To a certain extent, tantrums are a normal part of childhood. Even some adults still struggle with tantrums! If your child is having trouble regulating their emotions, try these simple tips to help make their outbursts less intense and frequent.
- Be a positive role model
- Celebrate success and achievements
- Get down to their level
- This helps to get their attention and know you’re listening
- Allow your toddler to explore, unless it’s dangerous to themselves or others
- Divert and distract from potential harm or bad behaviour
- Give clear, simple instructions
- Use short sentences, with 4-6 words in each sentence
- Allow for a sense of independence by offering limited choices
- E.g. would you like to wear the red shirt or blue shirt?
- Allow opportunities to problem solve
- Be available to help if needed
- Spend time reading and playing together
- Be consistent and predictable
- Make your toddler feel safe and secure, and reduce tantrum triggers like tiredness and hunger
Develop routines led by steady behaviour. Our suggestions include:
- Establish a good bedtime routine
- Bath time, brush teeth, quiet time, story time, then bed.
- Establish good safety rules
- Hold hands in car parks and wear a seat belt in the car and pram.
- Let your child know when an activity is about to change. “10 more minutes, then it’s time for your bath. “5 minutes until your bath." “2 minutes." “OK, it’s bath time now!"
- Offer labelled praise regularly
- Describe exactly what your child has done well. “Good girl Bella, you picked up your toys when I asked." For every one time we hear what we’ve done wrong, we need to hear five things we’ve done well.
- Don’t ask questions if you don’t want to hear ‘no’
- Instead of “Do you want to have a bath?" say, “It’s time to have your bath." Remember to transition your toddler in the activity lead up.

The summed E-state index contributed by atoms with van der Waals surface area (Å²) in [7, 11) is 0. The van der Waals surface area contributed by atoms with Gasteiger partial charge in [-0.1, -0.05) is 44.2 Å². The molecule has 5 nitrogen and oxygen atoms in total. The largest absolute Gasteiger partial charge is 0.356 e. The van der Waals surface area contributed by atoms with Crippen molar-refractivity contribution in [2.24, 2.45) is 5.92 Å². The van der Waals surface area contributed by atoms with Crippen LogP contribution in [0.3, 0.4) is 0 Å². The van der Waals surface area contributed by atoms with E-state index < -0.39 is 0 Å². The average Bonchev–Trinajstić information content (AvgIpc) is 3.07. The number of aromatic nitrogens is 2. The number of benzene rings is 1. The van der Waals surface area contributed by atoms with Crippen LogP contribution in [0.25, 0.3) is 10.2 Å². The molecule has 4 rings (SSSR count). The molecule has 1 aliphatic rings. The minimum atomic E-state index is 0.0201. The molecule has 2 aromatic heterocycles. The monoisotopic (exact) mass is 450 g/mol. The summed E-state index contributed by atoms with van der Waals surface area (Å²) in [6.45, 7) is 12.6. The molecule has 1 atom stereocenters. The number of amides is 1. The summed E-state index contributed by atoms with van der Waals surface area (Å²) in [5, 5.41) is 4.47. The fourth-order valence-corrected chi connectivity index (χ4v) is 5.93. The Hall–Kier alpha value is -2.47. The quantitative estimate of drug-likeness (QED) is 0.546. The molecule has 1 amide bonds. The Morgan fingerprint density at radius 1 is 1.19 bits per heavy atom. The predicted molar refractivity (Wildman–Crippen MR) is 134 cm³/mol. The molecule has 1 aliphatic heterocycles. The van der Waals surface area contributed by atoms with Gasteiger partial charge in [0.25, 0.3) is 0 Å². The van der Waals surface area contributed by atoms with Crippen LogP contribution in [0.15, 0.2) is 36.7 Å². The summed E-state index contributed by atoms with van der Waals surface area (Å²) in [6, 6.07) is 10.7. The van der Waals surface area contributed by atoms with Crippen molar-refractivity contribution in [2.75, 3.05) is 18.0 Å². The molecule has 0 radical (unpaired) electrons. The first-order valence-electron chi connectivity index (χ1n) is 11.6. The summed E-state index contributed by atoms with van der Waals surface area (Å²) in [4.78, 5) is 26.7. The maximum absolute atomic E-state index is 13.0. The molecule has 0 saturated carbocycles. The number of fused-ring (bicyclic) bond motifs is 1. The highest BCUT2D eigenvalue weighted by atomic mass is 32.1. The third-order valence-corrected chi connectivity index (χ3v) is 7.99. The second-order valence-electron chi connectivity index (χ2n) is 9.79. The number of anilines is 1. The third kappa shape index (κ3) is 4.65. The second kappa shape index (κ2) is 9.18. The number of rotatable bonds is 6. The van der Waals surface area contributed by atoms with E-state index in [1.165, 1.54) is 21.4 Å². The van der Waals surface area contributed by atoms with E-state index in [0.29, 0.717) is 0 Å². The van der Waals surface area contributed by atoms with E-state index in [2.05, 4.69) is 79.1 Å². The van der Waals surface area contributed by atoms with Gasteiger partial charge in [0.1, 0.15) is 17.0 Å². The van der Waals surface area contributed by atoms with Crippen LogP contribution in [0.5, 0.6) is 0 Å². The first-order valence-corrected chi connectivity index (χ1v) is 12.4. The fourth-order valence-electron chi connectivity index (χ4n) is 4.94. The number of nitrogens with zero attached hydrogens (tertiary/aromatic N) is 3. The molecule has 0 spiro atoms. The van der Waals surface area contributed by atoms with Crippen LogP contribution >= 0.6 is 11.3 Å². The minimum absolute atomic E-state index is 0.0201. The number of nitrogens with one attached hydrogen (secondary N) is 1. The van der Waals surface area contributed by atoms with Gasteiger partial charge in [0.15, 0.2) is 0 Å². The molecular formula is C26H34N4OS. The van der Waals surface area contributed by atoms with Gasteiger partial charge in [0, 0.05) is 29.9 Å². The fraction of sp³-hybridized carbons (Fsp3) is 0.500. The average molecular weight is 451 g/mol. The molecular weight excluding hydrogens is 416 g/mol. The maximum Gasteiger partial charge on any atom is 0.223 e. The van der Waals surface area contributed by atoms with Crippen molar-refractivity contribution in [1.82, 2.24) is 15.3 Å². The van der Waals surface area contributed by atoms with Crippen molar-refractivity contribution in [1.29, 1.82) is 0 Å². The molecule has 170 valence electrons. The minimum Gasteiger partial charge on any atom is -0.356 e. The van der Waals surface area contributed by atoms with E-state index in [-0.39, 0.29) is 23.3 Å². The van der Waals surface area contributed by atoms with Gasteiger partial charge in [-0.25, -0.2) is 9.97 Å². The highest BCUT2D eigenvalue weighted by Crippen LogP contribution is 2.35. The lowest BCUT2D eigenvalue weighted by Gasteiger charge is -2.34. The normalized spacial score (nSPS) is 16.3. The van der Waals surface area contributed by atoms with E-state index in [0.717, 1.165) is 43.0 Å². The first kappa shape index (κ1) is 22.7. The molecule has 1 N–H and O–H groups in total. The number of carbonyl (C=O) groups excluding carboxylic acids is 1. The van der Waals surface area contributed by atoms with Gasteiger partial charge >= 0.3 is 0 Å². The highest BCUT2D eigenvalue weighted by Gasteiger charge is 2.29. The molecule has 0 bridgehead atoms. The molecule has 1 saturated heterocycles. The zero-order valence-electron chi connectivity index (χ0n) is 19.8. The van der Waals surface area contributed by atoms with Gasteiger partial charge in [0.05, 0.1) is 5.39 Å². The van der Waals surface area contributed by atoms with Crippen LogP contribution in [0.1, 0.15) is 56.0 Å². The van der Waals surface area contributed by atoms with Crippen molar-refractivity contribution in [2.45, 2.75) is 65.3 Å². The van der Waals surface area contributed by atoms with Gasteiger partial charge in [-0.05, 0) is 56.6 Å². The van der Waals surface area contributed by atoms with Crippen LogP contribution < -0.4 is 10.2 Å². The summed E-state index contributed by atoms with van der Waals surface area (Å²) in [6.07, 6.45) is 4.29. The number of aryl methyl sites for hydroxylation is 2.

- Anticipate safety before agreeing to something
- Before allowing your toddler to play in a certain area or with a new toy, assess the risk and/or harm the situation may present.
- View things from your toddler’s perspective
- What’s fun for you isn’t necessarily fun for them. Consider their height, and imagine what they’re seeing and smelling from that level. For example, going for coffee and shopping isn’t always as fun for them as it may be for you!
- Doing this shows your toddler you enjoy being around them and what they’re doing is valuable. This helps build confidence and self esteem.
- Think about what your toddler needs from you. If you’ve checked all practical things are taken care of, they may want an emotional connection. Spend some time to cuddle, hold, sit and talk with them.
- Encourage your toddler to speak
- Help their language development by asking them to say words. This is the prime time for learning language, so talking and repeating words will help build their vocabulary.
Karitane Tip: Toddlers need love, safety, security, to be heard, and to have boundaries.
Tips for heading off a tantrum:
- Help in difficult scenarios
- If you notice your toddler becoming upset or frustrated, offer assistance.
- Be available to prevent difficult situations
- Look for cues that something might be wrong. You may spot your toddler envying another child’s toy. Before they snatch it, distract them with something else to prevent aggression or a tantrum.
- Use distraction to redirect attention
- Remain calm in challenging situations
- This teaches your child how to manage their emotions. Your toddler won’t be able to settle if you can’t.
- Encourage your toddler to talk about their emotions and name them. For example: “You’re feeling frustrated, because your puzzle won’t fit together." “It seems like you’re angry because you can’t play outside. Sometimes I get angry too."
- Reinforce desired behaviour
- “I’m glad you tried something new to eat." Even if your child spat it out, you’re praising the positive and minimising the negative.
- State this explicitly when aggressive situations arise. If necessary, remove your toddler from the scenario. Always be consistent with this rule.
- Avoid saying ‘no’ too often
- Alternative suggestions include “not now", “maybe later" and “I’ll think about it". You can also link the necessary with something to look forward to. “It’s bath time now, and then we get to read stories!"
Karitane Tip: How you respond to your toddler influences their progression through life. Consistent warmth, safety, nurturing and affection are evidenced to improve your child’s confidence and self esteem.
For more tips on preventing tantrums watch the video below: